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    It's interesting to me that people claim government actions like stay-at-home orders and mask mandates are illegitimate. But, clearly, if it was an ebola outbreak, or the black death, governments have always taken the power to act for collective interest. Opposition to the smallpox vaccine is fascinating: bbc.co.uk/news/uk-england-leicestershire-50713991 But wasn't allowed to prevent eradication. It seems vaccine hostility is at least largely driven by the disgust response & 'behavioural immune system' ncbi.nlm.nih.gov/pmc/articles/PMC6518846
    – CriglCragl
    Sep 10, 2021 at 15:48

2 Answers 2


Lebensreform is not about capitalism per se, but about appropriateness of Lebenswelt to the physical and psychological needs of human Being, ie. the horrible working and living situations that arose in the early days of industrialisation. Essentially, it is a turn against everything that makes humans sick and is tied only to their life circumstances, ie. can be encountered actively by nutrition, sports, different work and living settings, social and (if to one's liking) spiritual engagement. I'd be very careful to put more into it, since it can take (and took) fascistoid twists of imposed, unified ("superior") values quite fast then.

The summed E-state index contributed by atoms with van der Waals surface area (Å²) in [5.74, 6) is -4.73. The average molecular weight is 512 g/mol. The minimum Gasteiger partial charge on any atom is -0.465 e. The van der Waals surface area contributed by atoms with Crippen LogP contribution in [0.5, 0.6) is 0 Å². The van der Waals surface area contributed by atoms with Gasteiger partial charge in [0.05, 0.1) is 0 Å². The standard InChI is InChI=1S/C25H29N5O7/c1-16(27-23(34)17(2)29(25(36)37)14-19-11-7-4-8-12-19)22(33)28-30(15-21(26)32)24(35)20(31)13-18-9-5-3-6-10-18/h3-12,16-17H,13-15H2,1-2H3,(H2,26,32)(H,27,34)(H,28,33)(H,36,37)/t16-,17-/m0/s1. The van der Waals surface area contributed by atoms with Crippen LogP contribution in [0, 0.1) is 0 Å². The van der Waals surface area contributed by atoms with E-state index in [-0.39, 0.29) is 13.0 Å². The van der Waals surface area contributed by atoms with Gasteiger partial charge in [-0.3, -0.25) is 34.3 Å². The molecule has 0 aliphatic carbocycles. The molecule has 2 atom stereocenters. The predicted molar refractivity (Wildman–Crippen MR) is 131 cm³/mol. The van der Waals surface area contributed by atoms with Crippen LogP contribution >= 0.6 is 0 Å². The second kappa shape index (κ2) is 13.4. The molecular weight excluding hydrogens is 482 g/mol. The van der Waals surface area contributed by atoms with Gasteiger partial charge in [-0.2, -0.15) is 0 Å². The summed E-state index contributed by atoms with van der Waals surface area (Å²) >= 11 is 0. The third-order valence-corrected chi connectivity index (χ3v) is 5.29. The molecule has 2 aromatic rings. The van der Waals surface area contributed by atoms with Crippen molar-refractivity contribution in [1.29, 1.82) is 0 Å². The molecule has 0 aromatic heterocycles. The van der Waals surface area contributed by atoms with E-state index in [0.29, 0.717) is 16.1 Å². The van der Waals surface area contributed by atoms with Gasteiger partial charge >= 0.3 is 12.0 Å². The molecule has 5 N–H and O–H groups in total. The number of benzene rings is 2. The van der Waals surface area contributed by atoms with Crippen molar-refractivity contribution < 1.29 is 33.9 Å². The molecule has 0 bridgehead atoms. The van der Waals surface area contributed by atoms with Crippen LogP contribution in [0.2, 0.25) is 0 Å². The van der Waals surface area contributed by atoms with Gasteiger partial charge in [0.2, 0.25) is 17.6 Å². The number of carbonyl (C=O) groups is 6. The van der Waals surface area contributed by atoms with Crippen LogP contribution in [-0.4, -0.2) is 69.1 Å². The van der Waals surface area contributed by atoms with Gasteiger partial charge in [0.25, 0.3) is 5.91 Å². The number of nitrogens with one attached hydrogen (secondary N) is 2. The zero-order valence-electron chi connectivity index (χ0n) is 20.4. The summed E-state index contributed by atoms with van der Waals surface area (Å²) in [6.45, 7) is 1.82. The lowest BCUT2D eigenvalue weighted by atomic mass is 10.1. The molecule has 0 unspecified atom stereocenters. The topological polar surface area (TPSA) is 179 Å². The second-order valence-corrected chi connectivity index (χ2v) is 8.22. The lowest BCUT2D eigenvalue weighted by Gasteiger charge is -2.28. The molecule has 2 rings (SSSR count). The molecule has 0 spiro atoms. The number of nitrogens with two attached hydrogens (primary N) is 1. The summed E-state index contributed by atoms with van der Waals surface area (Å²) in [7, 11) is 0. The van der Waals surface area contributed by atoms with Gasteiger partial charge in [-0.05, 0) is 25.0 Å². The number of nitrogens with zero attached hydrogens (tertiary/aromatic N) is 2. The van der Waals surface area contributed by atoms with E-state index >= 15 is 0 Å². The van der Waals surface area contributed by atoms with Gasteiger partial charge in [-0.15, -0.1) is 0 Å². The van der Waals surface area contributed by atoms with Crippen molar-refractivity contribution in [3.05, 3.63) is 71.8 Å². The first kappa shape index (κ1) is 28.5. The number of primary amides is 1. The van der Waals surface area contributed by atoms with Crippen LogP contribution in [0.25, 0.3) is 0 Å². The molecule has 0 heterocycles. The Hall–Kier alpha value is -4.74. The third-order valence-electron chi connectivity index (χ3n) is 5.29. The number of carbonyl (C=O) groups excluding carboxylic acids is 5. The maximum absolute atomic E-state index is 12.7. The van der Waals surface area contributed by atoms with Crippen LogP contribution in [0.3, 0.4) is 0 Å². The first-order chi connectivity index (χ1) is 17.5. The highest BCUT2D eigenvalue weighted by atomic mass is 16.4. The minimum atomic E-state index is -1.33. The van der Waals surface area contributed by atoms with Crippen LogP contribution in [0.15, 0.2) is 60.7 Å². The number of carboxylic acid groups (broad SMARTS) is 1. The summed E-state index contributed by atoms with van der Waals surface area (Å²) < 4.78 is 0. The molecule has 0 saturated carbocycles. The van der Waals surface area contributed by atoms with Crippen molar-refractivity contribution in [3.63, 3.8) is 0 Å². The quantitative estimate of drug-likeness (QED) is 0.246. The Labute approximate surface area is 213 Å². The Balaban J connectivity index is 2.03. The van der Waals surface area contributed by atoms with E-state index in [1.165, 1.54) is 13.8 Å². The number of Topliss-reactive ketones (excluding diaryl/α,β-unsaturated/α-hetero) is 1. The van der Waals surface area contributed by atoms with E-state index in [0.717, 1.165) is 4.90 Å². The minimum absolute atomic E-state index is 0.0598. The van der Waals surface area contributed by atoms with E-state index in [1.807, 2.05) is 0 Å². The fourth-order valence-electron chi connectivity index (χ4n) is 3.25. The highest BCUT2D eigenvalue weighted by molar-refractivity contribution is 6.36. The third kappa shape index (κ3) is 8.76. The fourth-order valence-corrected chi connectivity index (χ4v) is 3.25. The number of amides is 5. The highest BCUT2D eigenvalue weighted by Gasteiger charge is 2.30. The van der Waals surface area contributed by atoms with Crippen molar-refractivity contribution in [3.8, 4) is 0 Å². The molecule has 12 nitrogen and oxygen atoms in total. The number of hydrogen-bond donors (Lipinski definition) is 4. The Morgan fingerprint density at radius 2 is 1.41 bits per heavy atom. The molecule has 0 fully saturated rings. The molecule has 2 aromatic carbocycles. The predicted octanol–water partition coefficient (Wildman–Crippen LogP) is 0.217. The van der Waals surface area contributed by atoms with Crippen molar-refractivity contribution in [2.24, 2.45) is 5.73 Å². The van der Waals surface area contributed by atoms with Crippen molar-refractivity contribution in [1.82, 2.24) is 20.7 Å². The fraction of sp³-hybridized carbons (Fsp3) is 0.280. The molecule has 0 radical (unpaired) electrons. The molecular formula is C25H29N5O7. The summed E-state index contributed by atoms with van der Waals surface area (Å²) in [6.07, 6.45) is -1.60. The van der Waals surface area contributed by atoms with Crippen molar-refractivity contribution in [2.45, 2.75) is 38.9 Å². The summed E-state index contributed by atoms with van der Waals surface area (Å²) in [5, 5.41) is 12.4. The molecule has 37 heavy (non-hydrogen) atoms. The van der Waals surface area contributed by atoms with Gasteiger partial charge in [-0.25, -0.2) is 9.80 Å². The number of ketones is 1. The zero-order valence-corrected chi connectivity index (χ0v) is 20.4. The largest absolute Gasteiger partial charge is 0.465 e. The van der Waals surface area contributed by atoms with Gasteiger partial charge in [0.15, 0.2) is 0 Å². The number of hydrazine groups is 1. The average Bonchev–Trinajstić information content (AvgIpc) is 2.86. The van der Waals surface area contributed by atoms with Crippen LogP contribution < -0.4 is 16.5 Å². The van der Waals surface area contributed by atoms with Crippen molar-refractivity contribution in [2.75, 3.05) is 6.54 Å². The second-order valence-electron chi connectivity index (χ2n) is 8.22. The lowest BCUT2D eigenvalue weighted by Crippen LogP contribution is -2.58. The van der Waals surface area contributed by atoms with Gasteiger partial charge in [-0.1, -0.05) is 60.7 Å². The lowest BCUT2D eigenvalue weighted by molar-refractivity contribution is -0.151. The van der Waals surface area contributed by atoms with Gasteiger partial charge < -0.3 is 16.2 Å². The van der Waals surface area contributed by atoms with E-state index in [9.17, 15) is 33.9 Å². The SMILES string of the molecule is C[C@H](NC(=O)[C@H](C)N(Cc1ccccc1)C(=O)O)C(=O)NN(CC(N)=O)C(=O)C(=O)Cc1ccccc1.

Understanding Lebensreform as I just did, I would deem there can be a case for Heidegger as providing arguments for such a movement. I am more skeptical when it comes to Gadamer, as he essentially is the one who turned Philosophical Anthropology and Lebensphilosophie back into rationalistic thought patterns. I would rather think Plessner and, when it comes to the more spiritual aspects of Lebensreform, Scheler, are better addressees here.